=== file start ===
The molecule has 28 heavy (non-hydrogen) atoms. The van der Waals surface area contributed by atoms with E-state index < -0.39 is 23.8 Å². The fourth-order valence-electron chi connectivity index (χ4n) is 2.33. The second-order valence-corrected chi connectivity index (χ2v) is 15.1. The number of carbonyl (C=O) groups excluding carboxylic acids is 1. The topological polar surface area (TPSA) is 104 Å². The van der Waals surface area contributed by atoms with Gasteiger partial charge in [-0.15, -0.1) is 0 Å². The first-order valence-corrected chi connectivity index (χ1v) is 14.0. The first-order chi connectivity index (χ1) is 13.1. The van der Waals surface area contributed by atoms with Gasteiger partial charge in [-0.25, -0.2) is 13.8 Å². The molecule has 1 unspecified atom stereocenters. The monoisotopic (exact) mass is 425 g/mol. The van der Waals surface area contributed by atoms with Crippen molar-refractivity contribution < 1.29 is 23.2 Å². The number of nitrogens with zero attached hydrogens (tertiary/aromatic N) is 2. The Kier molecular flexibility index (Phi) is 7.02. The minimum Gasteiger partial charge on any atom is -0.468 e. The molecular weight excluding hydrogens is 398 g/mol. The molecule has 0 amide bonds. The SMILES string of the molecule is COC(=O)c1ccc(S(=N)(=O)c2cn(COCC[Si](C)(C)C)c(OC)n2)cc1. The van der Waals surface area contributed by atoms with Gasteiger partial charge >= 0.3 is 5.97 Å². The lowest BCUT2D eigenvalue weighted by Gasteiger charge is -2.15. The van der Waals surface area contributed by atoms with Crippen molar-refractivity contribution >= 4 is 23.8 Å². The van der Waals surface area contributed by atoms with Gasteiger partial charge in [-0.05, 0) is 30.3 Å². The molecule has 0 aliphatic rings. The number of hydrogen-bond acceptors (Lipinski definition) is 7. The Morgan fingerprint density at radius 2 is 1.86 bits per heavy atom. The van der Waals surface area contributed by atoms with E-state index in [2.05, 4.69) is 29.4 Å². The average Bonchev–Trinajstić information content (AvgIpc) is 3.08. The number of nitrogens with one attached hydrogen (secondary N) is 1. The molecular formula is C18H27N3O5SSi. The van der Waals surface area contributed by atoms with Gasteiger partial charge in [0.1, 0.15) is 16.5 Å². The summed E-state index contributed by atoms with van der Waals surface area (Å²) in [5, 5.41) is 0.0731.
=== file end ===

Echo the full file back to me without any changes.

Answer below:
The molecule has 28 heavy (non-hydrogen) atoms. The van der Waals surface area contributed by atoms with E-state index < -0.39 is 23.8 Å². The fourth-order valence-electron chi connectivity index (χ4n) is 2.33. The second-order valence-corrected chi connectivity index (χ2v) is 15.1. The number of carbonyl (C=O) groups excluding carboxylic acids is 1. The topological polar surface area (TPSA) is 104 Å². The van der Waals surface area contributed by atoms with Gasteiger partial charge in [-0.15, -0.1) is 0 Å². The first-order valence-corrected chi connectivity index (χ1v) is 14.0. The first-order chi connectivity index (χ1) is 13.1. The van der Waals surface area contributed by atoms with Gasteiger partial charge in [-0.25, -0.2) is 13.8 Å². The molecule has 1 unspecified atom stereocenters. The monoisotopic (exact) mass is 425 g/mol. The van der Waals surface area contributed by atoms with Crippen molar-refractivity contribution < 1.29 is 23.2 Å². The number of nitrogens with zero attached hydrogens (tertiary/aromatic N) is 2. The Kier molecular flexibility index (Phi) is 7.02. The minimum Gasteiger partial charge on any atom is -0.468 e. The molecular weight excluding hydrogens is 398 g/mol. The molecule has 0 amide bonds. The SMILES string of the molecule is COC(=O)c1ccc(S(=N)(=O)c2cn(COCC[Si](C)(C)C)c(OC)n2)cc1. The van der Waals surface area contributed by atoms with Gasteiger partial charge >= 0.3 is 5.97 Å². The lowest BCUT2D eigenvalue weighted by Gasteiger charge is -2.15. The van der Waals surface area contributed by atoms with Crippen molar-refractivity contribution >= 4 is 23.8 Å². The van der Waals surface area contributed by atoms with Gasteiger partial charge in [-0.05, 0) is 30.3 Å². The molecule has 0 aliphatic rings. The number of hydrogen-bond acceptors (Lipinski definition) is 7. The Morgan fingerprint density at radius 2 is 1.86 bits per heavy atom. The van der Waals surface area contributed by atoms with E-state index in [2.05, 4.69) is 29.4 Å². The average Bonchev–Trinajstić information content (AvgIpc) is 3.08. The number of nitrogens with one attached hydrogen (secondary N) is 1. The molecular formula is C18H27N3O5SSi. The van der Waals surface area contributed by atoms with Gasteiger partial charge in [0.1, 0.15) is 16.5 Å². The summed E-state index contributed by atoms with van der Waals surface area (Å²) in [5, 5.41) is 0.0731.